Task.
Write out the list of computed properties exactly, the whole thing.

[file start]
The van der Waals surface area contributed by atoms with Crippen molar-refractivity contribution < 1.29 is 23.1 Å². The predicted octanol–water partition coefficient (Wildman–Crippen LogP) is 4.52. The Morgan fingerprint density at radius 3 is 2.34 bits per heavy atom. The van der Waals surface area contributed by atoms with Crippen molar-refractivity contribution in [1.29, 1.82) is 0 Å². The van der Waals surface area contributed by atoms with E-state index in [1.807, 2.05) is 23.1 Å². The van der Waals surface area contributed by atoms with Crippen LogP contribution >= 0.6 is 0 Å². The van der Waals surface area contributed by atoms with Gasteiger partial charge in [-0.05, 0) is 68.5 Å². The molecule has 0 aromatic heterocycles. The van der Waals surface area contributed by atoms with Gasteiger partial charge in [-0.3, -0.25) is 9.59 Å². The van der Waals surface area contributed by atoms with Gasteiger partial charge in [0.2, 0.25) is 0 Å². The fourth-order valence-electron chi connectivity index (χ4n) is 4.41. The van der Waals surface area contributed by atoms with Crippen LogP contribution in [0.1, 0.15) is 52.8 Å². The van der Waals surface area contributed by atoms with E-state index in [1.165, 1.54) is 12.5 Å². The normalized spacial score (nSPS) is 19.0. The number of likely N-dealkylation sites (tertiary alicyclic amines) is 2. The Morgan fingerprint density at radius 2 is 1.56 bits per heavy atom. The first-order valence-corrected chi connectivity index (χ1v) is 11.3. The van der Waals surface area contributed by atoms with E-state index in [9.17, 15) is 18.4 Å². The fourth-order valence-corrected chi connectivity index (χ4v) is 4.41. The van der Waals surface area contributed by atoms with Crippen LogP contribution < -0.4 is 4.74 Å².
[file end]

The van der Waals surface area contributed by atoms with Crippen molar-refractivity contribution < 1.29 is 23.1 Å². The predicted octanol–water partition coefficient (Wildman–Crippen LogP) is 4.52. The Morgan fingerprint density at radius 3 is 2.34 bits per heavy atom. The van der Waals surface area contributed by atoms with Crippen molar-refractivity contribution in [1.29, 1.82) is 0 Å². The van der Waals surface area contributed by atoms with E-state index in [1.807, 2.05) is 23.1 Å². The van der Waals surface area contributed by atoms with Crippen LogP contribution >= 0.6 is 0 Å². The van der Waals surface area contributed by atoms with Gasteiger partial charge in [-0.05, 0) is 68.5 Å². The molecule has 0 aromatic heterocycles. The van der Waals surface area contributed by atoms with Gasteiger partial charge in [-0.3, -0.25) is 9.59 Å². The van der Waals surface area contributed by atoms with Gasteiger partial charge in [0.2, 0.25) is 0 Å². The fourth-order valence-electron chi connectivity index (χ4n) is 4.41. The van der Waals surface area contributed by atoms with Crippen LogP contribution in [0.1, 0.15) is 52.8 Å². The van der Waals surface area contributed by atoms with E-state index in [1.165, 1.54) is 12.5 Å². The normalized spacial score (nSPS) is 19.0. The number of likely N-dealkylation sites (tertiary alicyclic amines) is 2. The Morgan fingerprint density at radius 2 is 1.56 bits per heavy atom. The first-order valence-corrected chi connectivity index (χ1v) is 11.3. The van der Waals surface area contributed by atoms with E-state index in [9.17, 15) is 18.4 Å². The fourth-order valence-corrected chi connectivity index (χ4v) is 4.41. The van der Waals surface area contributed by atoms with Crippen LogP contribution < -0.4 is 4.74 Å².